What Dumbledore failed to foresee, however, was that Voldemort would let Harry into his mind. Sure, the Occlumency lessons were to try to keep Voldemort out, but it was only for the one direction. Harry got lucky seeing Ron's dad being attacked. Surely it would have been a lot more useful to train Harry to channel this power in order to spy on Voldemort and see his next move?

The reason he didn't, as others have said, is that Dumbledore was blinded by his own hubris. He assumed that Voldemort wanted to get the edge on him, not Harry.

It's possible that he never even considered the fact that Voldemort would try to single out Harry. At this point in the story, Dumbledore believes that Voldemort has everything he needs from him. He used Harry's blood to resurrect himself, and other than the fact that he had it out for Harry for killing him as a baby, at this point he was just a 15 year old kid. What immediate threat did he pose to the Dark Lord?

Sure, the prophecy said that Harry was the person who would kill Voldemort, but there wasn't much he could do yet. Dumbledore figured he would be safe in school (which he would have been) and Voldemort would have no reason to go for him at that point, whereas Dumbledore and the Order were actively fighting to defeat him again.

Any false images Voldemort implanted, or any control he tried to gain over Harry, he believed would be in the pursuit of taking down the Order, not Harry himself. This is why he was so cautious in investigating the claims that Ron's dad had been attacked, and he only recommended Occlumency lessons after he saw Voldemort seeping into Harry. He never believed that Harry was the intended target, hence never wanted him to be fully involved.

5

He made a mistake and tried to protect Harry from the connection between him and Voldemort by keeping Harry in the dark and away from information Voldemort could use and also away from Dumbledore himself.

“Voldemort’s aim in possessing you, as he demonstrated tonight, would not have been my destruction. It would have been yours. He hoped, when he possessed you briefly a short while ago, that I would sacrifice you in the hope of killing him. So you see, I have been trying, in distancing myself from you, to protect you, Harry. An old man’s mistake…”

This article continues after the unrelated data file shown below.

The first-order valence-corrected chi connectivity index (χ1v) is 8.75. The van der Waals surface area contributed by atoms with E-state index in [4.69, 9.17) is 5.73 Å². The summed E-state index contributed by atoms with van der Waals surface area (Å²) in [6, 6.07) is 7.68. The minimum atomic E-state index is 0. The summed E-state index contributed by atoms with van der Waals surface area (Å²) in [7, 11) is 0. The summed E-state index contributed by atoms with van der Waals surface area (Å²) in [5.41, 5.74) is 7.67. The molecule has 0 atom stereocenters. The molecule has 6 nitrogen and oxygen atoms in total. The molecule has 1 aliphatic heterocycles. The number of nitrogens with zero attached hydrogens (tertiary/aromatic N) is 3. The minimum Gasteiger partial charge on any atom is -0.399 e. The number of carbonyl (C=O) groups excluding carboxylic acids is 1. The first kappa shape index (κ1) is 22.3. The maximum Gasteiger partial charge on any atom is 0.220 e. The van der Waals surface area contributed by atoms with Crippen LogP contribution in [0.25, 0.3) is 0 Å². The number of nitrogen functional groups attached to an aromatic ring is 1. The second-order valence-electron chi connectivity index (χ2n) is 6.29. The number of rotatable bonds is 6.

Order of the Phoenix - Page 619 - Dumbledore

Dumbledore's err was one of which most great men are accustomed to, pride. He assumed that out of all possibilities the largest incentive for Voldemort to possess Harry would be to spy on Dumbledore.

“You see,” Dumbledore continued, “I believed it could not be long before Voldemort attempted to force his way into your mind, to manipulate and misdirect your thoughts, and I was not eager to give him more incentives to do so. I was sure that if he realized that our relationship was - or had ever been - closer than that of headmaster and pupil, he would seize his chance to use you as a means to spy on me. I feared the uses to which he would put you, the possibility that he might try and possess you. Harry, I believe I was right to think that Voldemort would have made use of you in such a way. On those rare occasions when we had close contact, I thought I saw a shadow of him stir behind your eyes…”

Why did Dumbledore make a mistake?

Dumbledore merely sought to protect Harry and stop Voldemort but he misunderstood. He misunderstood not only Harry but Voldemort as well. You seem to think it is so obvious what would happen, of course it is to you, you've read the book, you know all the facts from all the key perspectives. Hindsight is 20/20 and I'm sure Dumbledore now see's what he did wrong which is extremely evident throughout the remainder of the series where he now has a more accurate understanding of Voldemort and his motives.

Psychology is not always 100% especially if you do not have all the facts to build a solid profile of someone, sure maybe he could have predicted Harry's actions better but Dumbledore had no way of knowing that Voldemort would try to lure Harry to the Ministry using Sirius.

As a final note, it's impossible to predict the future all you do is pick the best possible action you have available at the time. This may not always reveal the best initial results but it may open up better options in the future.

Why not tell him?

If he told Harry anything that would make him more of a target, it would also make all the information told to Harry readily available. Through telling him anything you risk helping Voldemort.